Connie Wilhelm challenged the petition form circulated by the Homeowners’ Bill of Rights Committee, the proponents of an initiative measure. She sought an order barring the Secretary of State from placing the measure on the 2008 general election ballot. Wilhelm claimed that the petition was not legally sufficient because (1) it had no title, (2) its text was not full and correct, and (3) its petition summary was invalid. The superior court rejected Wilhelm’s claims, she appealed, and the Supreme Court affirmed.
When considering challenges to the form of initiative petitions,Arizona courts follow a rule of “substantial compliance.” A court must determine, “whether the petition, considered as a whole, fulfills the purpose of the relevant statutory or constitutional requirements, despite a lack of strict or technical compliance” (internal citations omitted). The Court first addressed Wilhelm’s challenge that the petition contained no title because the measure’s name neither preceded the text, nor was centered to indicate that it was, in fact, the title. The Court noted thatArizona law merely requires “some title and some text.” Section 1 of the petition at issue bore the heading “Title” and provided “[t]his Act may be cited as the ‘Homeowners’ Bill of Rights.’” Thus, the “title” was clearly denominated as such, was contained in its own section, and complied with statutory and constitutional provisions requiring petitions to have a title.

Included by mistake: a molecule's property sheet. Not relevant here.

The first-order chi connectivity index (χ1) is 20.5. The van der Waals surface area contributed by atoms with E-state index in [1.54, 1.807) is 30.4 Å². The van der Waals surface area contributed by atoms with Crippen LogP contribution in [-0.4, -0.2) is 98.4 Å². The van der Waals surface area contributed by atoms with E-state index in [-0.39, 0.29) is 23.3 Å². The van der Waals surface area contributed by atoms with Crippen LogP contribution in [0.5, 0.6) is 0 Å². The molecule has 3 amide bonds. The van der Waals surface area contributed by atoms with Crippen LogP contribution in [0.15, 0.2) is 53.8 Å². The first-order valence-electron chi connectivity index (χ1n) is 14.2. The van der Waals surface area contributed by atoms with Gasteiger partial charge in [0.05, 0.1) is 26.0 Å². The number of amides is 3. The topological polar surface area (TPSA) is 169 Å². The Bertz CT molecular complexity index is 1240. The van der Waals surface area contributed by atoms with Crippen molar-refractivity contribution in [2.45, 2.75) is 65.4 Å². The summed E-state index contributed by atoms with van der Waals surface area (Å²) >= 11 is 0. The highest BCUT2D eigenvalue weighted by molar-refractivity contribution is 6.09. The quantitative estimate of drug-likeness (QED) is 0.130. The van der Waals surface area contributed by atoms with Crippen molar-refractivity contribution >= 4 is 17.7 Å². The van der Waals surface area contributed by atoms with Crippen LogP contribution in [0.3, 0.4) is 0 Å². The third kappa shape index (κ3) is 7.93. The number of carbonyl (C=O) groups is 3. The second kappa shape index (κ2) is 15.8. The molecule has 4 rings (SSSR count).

Petition forms must also include text of no more than one hundred words describing “the principal provisions of the proposed measure.” Here, Wilhelm claimed that summary was fatally defective because it did not refer to one provision of the proposed measure. After quoting the summary itself, the Court held that the omission of the particular provision “was not fraudulent and did not create confusion or mislead.” The proponents included the required warning in the petition that the summary had been prepared by initiative supporters and advised readers to review the entire measure.
Wilhelm also claimed that the petition was not properly capitalized to indicate newly proposed language. Reproducing again the language from the petition, the Court noted that the purpose of the requirement of capitalizing new language is “to call attention to amended and added language.” The Court held that any failure of the petition to contain capitalized words was not fatal because (1) the provision with regard to capitalization is less critical to the statute’s purpose when, as here, entirely new provisions – rather than amendment of existing provisions – are proposed, and (2) the context confirmed that “viewed as a whole” the provisions of the initiative envisioned “new laws, regardless of the typography.” Finally, the Court declined Wilhem’s request that it re-visit its “substantial compliance” review for initiative petitions.
Justice Ryan authored the opinion for a unanimous court.